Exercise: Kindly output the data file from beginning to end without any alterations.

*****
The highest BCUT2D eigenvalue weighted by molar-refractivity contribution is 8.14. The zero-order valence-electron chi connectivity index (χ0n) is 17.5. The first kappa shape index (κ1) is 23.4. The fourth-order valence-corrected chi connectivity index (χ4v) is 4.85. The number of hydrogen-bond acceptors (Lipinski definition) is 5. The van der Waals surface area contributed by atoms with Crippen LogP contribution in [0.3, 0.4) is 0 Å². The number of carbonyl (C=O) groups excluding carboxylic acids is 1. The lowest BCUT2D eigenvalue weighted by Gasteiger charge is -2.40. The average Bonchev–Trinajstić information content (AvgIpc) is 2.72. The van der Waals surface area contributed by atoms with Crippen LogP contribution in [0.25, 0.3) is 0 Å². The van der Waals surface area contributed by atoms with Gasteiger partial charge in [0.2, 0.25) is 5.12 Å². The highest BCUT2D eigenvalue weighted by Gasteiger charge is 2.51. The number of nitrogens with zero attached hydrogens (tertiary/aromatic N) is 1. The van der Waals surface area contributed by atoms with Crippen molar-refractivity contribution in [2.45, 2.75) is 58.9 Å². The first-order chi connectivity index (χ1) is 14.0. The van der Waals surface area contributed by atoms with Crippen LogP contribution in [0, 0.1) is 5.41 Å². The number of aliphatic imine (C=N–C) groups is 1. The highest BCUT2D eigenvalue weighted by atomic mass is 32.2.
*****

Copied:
The highest BCUT2D eigenvalue weighted by molar-refractivity contribution is 8.14. The zero-order valence-electron chi connectivity index (χ0n) is 17.5. The first kappa shape index (κ1) is 23.4. The fourth-order valence-corrected chi connectivity index (χ4v) is 4.85. The number of hydrogen-bond acceptors (Lipinski definition) is 5. The van der Waals surface area contributed by atoms with Crippen LogP contribution in [0.3, 0.4) is 0 Å². The number of carbonyl (C=O) groups excluding carboxylic acids is 1. The lowest BCUT2D eigenvalue weighted by Gasteiger charge is -2.40. The average Bonchev–Trinajstić information content (AvgIpc) is 2.72. The van der Waals surface area contributed by atoms with Crippen LogP contribution in [0.25, 0.3) is 0 Å². The van der Waals surface area contributed by atoms with Gasteiger partial charge in [0.2, 0.25) is 5.12 Å². The highest BCUT2D eigenvalue weighted by Gasteiger charge is 2.51. The number of nitrogens with zero attached hydrogens (tertiary/aromatic N) is 1. The van der Waals surface area contributed by atoms with Crippen molar-refractivity contribution in [2.45, 2.75) is 58.9 Å². The first-order chi connectivity index (χ1) is 14.0. The van der Waals surface area contributed by atoms with Crippen LogP contribution in [0, 0.1) is 5.41 Å². The number of aliphatic imine (C=N–C) groups is 1. The highest BCUT2D eigenvalue weighted by atomic mass is 32.2.